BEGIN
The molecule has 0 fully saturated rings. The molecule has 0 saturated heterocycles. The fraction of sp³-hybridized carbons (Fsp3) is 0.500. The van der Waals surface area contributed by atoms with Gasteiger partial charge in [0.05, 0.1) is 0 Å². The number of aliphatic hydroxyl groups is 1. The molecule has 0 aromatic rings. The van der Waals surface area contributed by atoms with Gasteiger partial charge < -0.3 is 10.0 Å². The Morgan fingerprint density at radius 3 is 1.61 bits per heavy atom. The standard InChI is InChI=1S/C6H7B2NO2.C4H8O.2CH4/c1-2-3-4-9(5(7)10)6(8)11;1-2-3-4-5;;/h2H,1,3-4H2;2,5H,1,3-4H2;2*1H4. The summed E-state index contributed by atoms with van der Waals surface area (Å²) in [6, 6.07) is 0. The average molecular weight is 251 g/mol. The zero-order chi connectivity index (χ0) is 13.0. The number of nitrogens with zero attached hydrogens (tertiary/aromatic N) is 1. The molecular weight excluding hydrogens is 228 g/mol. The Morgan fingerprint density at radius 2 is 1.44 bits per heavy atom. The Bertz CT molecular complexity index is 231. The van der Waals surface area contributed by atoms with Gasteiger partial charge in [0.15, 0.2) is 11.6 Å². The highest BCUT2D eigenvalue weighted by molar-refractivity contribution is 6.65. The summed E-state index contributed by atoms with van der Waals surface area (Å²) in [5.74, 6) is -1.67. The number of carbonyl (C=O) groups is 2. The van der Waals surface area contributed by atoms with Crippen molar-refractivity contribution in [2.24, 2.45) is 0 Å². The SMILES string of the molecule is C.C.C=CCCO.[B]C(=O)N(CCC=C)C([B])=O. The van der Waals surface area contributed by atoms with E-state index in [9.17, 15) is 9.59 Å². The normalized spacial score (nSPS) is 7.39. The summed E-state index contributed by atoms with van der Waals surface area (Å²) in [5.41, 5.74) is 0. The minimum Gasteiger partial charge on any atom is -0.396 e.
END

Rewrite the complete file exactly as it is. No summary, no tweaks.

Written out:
The molecule has 0 fully saturated rings. The molecule has 0 saturated heterocycles. The fraction of sp³-hybridized carbons (Fsp3) is 0.500. The van der Waals surface area contributed by atoms with Gasteiger partial charge in [0.05, 0.1) is 0 Å². The number of aliphatic hydroxyl groups is 1. The molecule has 0 aromatic rings. The van der Waals surface area contributed by atoms with Gasteiger partial charge < -0.3 is 10.0 Å². The Morgan fingerprint density at radius 3 is 1.61 bits per heavy atom. The standard InChI is InChI=1S/C6H7B2NO2.C4H8O.2CH4/c1-2-3-4-9(5(7)10)6(8)11;1-2-3-4-5;;/h2H,1,3-4H2;2,5H,1,3-4H2;2*1H4. The summed E-state index contributed by atoms with van der Waals surface area (Å²) in [6, 6.07) is 0. The average molecular weight is 251 g/mol. The zero-order chi connectivity index (χ0) is 13.0. The number of nitrogens with zero attached hydrogens (tertiary/aromatic N) is 1. The molecular weight excluding hydrogens is 228 g/mol. The Morgan fingerprint density at radius 2 is 1.44 bits per heavy atom. The Bertz CT molecular complexity index is 231. The van der Waals surface area contributed by atoms with Gasteiger partial charge in [0.15, 0.2) is 11.6 Å². The highest BCUT2D eigenvalue weighted by molar-refractivity contribution is 6.65. The summed E-state index contributed by atoms with van der Waals surface area (Å²) in [5.74, 6) is -1.67. The number of carbonyl (C=O) groups is 2. The van der Waals surface area contributed by atoms with Crippen molar-refractivity contribution in [2.24, 2.45) is 0 Å². The SMILES string of the molecule is C.C.C=CCCO.[B]C(=O)N(CCC=C)C([B])=O. The van der Waals surface area contributed by atoms with E-state index in [9.17, 15) is 9.59 Å². The normalized spacial score (nSPS) is 7.39. The summed E-state index contributed by atoms with van der Waals surface area (Å²) in [5.41, 5.74) is 0. The minimum Gasteiger partial charge on any atom is -0.396 e.